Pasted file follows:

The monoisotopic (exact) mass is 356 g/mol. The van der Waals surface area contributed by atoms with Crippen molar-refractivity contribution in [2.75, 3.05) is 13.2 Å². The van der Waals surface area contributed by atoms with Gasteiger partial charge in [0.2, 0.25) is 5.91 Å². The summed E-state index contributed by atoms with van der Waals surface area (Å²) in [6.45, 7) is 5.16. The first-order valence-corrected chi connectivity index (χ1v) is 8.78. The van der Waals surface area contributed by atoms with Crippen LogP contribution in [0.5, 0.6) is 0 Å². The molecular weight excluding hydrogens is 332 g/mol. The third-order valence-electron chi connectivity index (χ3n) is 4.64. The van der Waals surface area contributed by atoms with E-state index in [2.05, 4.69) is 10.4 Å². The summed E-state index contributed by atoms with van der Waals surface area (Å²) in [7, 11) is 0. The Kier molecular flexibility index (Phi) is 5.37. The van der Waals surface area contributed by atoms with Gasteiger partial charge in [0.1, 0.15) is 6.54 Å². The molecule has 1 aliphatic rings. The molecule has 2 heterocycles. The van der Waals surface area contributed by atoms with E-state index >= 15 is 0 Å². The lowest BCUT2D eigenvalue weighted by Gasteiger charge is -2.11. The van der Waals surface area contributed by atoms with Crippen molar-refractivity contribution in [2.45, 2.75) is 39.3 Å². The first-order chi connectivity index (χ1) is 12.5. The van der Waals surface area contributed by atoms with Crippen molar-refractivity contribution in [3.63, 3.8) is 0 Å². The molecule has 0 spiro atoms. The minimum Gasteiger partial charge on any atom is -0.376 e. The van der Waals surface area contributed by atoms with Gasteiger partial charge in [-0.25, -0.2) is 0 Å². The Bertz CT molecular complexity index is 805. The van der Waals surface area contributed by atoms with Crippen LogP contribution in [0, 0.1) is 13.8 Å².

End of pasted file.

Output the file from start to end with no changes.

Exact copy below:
The monoisotopic (exact) mass is 356 g/mol. The van der Waals surface area contributed by atoms with Crippen molar-refractivity contribution in [2.75, 3.05) is 13.2 Å². The van der Waals surface area contributed by atoms with Gasteiger partial charge in [0.2, 0.25) is 5.91 Å². The summed E-state index contributed by atoms with van der Waals surface area (Å²) in [6.45, 7) is 5.16. The first-order valence-corrected chi connectivity index (χ1v) is 8.78. The van der Waals surface area contributed by atoms with Crippen LogP contribution in [0.5, 0.6) is 0 Å². The molecular weight excluding hydrogens is 332 g/mol. The third-order valence-electron chi connectivity index (χ3n) is 4.64. The van der Waals surface area contributed by atoms with E-state index in [2.05, 4.69) is 10.4 Å². The summed E-state index contributed by atoms with van der Waals surface area (Å²) in [7, 11) is 0. The Kier molecular flexibility index (Phi) is 5.37. The van der Waals surface area contributed by atoms with Gasteiger partial charge in [0.1, 0.15) is 6.54 Å². The molecule has 1 aliphatic rings. The molecule has 2 heterocycles. The van der Waals surface area contributed by atoms with E-state index >= 15 is 0 Å². The lowest BCUT2D eigenvalue weighted by Gasteiger charge is -2.11. The van der Waals surface area contributed by atoms with Crippen molar-refractivity contribution in [2.45, 2.75) is 39.3 Å². The first-order chi connectivity index (χ1) is 12.5. The van der Waals surface area contributed by atoms with Crippen molar-refractivity contribution in [3.63, 3.8) is 0 Å². The molecule has 0 spiro atoms. The minimum Gasteiger partial charge on any atom is -0.376 e. The van der Waals surface area contributed by atoms with Gasteiger partial charge in [-0.25, -0.2) is 0 Å². The Bertz CT molecular complexity index is 805. The van der Waals surface area contributed by atoms with Crippen LogP contribution in [0, 0.1) is 13.8 Å².